The first week of our summer Alternative Journalism course at Tulane coincided with the first week of the latest wave of protests for black life and lives. Beginning the day after the murder of George Floyd, we began class in a state of heightened awareness about the ways in which capitalism, contagion, and anti-black racism constantly work together in America.
Throughout our five weeks together, we painfully acknowledged the additional black people murdered during this time: Tony McDade, Riah Milton, Dominique Fells, Oluwatoyin Salau — and wondered where the university-and national-level recognition was for black trans men (McDade) and black trans women (Milton and Falls). We watched people demand justice for the murders of Ahmaud Arbery and Breonna Taylor in February and March, respectively. Students emailed me about leaving class early to go protest, which I myself did with my dear friend that I had followed here from Austin after class one day at the end of the second week of the course. We often took time in class to process what was going on in the world around us. Taught as a hybrid of queer theory and music criticism, the class offered us ample space to work through how solidarities across lines of race, gender, and sexuality might completely transform the world in front of us.
For as long as there’s been popular music, there has been an element of protest to it. In some cases, this has been explicit: the songs of rebellion during slavery or the anthems of the Civil Rights Movement. In other cases, the protest has enacted a challenging of norms: the androgynous pop of the 1980s or the seeming disregard of identity altogether of the 2010s synthpop revival. In even more cases still, the protest has been via pop music’s use of sound: Janet Jackson recreating the sounds of machines using synths and drum machines or Fiona Apple turning everything in her home into a literal rhythmic machine. Often, popular music is both our protest and the solstice, both the thing that fires us up and the place where we go to recharge from the world outside. When students ask me what I do when I’m taking a break from writing critical theory and/or music criticism, I tell them that I listen to even more music. For those of us who have long been on the outskirts of mainstream society in a variety of ways, music is where we find our refuge. Music is our refuge for gender or sexual fluidity; sitting with our anxiety or depression; staying angry and/or upset with those who have hurt us; remembering—or, letting go of—our memories with our loved ones; and imagining (someday) being at concerts with our people again.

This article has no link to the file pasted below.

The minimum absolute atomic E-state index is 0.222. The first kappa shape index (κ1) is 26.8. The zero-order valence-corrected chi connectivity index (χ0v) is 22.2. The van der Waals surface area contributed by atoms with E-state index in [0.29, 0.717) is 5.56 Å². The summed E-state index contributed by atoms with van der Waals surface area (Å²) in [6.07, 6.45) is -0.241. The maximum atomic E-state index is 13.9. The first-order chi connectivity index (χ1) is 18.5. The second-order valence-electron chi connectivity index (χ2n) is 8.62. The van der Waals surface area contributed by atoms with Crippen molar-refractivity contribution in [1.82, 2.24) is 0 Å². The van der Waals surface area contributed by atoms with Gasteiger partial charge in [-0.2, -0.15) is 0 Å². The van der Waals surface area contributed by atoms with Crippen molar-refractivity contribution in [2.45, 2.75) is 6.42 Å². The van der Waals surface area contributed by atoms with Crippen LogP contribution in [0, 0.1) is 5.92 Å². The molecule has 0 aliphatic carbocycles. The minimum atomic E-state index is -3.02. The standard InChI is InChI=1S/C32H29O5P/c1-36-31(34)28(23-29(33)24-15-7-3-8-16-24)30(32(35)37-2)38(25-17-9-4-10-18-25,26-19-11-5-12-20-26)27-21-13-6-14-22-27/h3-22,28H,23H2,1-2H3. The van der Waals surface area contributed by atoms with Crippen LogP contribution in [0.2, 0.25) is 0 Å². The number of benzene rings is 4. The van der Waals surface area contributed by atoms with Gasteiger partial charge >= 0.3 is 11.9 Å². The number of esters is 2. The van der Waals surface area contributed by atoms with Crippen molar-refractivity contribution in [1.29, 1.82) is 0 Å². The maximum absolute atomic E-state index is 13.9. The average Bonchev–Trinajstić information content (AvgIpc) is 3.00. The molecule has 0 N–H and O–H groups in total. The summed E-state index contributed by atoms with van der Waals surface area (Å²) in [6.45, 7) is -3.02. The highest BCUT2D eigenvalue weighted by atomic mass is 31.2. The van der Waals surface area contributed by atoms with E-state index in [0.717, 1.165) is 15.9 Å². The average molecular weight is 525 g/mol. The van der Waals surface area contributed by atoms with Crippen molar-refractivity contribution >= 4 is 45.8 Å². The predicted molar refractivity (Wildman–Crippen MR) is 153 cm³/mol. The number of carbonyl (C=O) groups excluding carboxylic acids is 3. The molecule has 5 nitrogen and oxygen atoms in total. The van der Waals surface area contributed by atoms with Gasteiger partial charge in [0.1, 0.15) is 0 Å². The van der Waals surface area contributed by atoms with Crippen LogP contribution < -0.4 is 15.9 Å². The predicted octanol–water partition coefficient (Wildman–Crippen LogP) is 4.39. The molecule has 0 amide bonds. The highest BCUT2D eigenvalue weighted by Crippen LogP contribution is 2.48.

Over the course of the past three and a half months, it is being in a classroom (even a virtual one) that has saved me, that has reminded me of the people and their passions that continue to exist even as the world around us has become seemingly unrecognizable. I moved to New Orleans two years ago to escape my loneliness in Austin, to be in a place where I could be around people I liked and/or music that moved me 24 hours a day. While a lot that has changed, I still, thankfully, have teaching. This collection of students was my favorite that I’ve yet to teach, an amalgamation of those I’ve taught before (and, in some cases, will get to teach yet again) and new ones I got to know in a brief period of time. During the next five weeks, Via Nola Vie will showcase their work from the semester. For their Portrait of an Artist assignment, students profiled one of two local artists who visited class: Tiana Hux or Jazz Henry. For these, one profile of each artist will be posted per week. For their Music Review assignment, meanwhile, students wrote about an album released in 2020 within the context of COVID and/or protest. These have been curated by five weekly themes: 1) Quarantine Feelings; 2) Queer Worlds; 3) Feminist/Pop Anthems; 4) Hip Hop Commentary; and 5) (Political) Depression. We look forward to your readership.